Bowel cancers begin as small wart-like growths or ulcers in the lining of the bowel and, while still small and curable, they usually bleed. In most cases, the amount of blood in the faeces is so small that it is invisible to the eye; it is, however, detectable by a simple laboratory test. Taking the specimen for the test is done by the individual in his or her home. The process is painless and safe but a little distasteful. Research over the past 20 years has shown conclusively that testing the faeces for invisible (occult) blood provides a reliable method to discover early bowel cancer. People who test positive need further tests but, usually, bowel cancers detected in this way are small enough to be curable by simple surgery.
There are several genes associated with cancer of the colon and rectum, which singly or in combination can double or even quadruple the chance of getting the disease. Regular screening for people over the age of 50 can reduce the rate of death of colorectal cancers by one third. If the tests were offered to the whole population, the costs would be substantial – one estimate has put the cost of each prevented death at about US$200,000. Against that must be set the considerable cost, both social and financial, of treating people with incurable bowel cancers.
Over the last 20 years, death rates from bowel cancer have dropped more in women than in men. Some scientists believe this could be partly due to estrogen found in oral contraceptives and hormone replacement therapy.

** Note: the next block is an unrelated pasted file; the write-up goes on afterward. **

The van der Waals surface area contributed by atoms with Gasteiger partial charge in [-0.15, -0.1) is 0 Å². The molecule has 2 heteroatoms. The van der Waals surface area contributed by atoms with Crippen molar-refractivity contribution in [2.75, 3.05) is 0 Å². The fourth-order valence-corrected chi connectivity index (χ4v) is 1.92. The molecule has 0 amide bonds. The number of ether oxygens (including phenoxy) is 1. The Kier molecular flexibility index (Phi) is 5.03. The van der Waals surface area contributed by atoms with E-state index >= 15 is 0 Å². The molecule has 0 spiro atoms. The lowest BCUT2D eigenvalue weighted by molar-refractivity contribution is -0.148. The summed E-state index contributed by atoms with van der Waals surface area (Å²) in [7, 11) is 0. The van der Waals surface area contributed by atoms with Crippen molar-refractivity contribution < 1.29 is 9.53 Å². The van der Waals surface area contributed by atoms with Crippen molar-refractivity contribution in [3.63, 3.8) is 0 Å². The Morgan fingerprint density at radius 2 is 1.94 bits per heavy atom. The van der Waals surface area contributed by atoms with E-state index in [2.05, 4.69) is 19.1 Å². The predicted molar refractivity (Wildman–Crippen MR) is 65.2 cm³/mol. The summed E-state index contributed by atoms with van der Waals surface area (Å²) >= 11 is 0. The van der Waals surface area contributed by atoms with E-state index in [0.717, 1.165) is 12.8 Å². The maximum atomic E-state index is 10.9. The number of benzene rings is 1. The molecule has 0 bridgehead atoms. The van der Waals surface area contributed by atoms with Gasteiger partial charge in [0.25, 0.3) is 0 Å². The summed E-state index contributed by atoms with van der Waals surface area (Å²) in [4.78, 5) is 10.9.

A 13-year study conducted among 46,551 Minnesota residents found that yearly screenings for blood in stools reduced the number of deaths from cancers of the colon and rectum by one-third. Many colorectal cancers were detected at an early and curable stage, before symptoms were apparent. The tests also detected many adenomatous polyps, lesions in the bowel considered precancerous. The findings suggest that 1 in 10 people who are not considered at high risk for colon cancer will have a positive stool test, and in this group will be 92% of the colon cancers. If all American over age 50 took the test every year, more than a quarter of a million lives would be saved over the next 13 years, based on 1993 incidence of death rates.
A project in the Fyn region of Denmark began in 1985 and involved 140,000 people. Some had regular screening tests every two years, while others acted as controls. Mortality from bowel cancer was cut by 18%. A similar project in Nottingham, England, enrolled 153,000 people and cut morality by 15%. However the number of lives saved was smaller than has been reported from America, where mortality has been cut by 30% or more. Part of the explanation is that many of the people who signed up for screening stopped having the test after a few years. In the Nottingham study, nearly two-thirds of te participants dropped out, while in Fyn the rate was about half of the total.
Get checked, and save your life while you still can.
People in good health are reluctant to carry out tests that require them to come into close contact with their own excreta, despite the evidence that the tests are reliable and effective.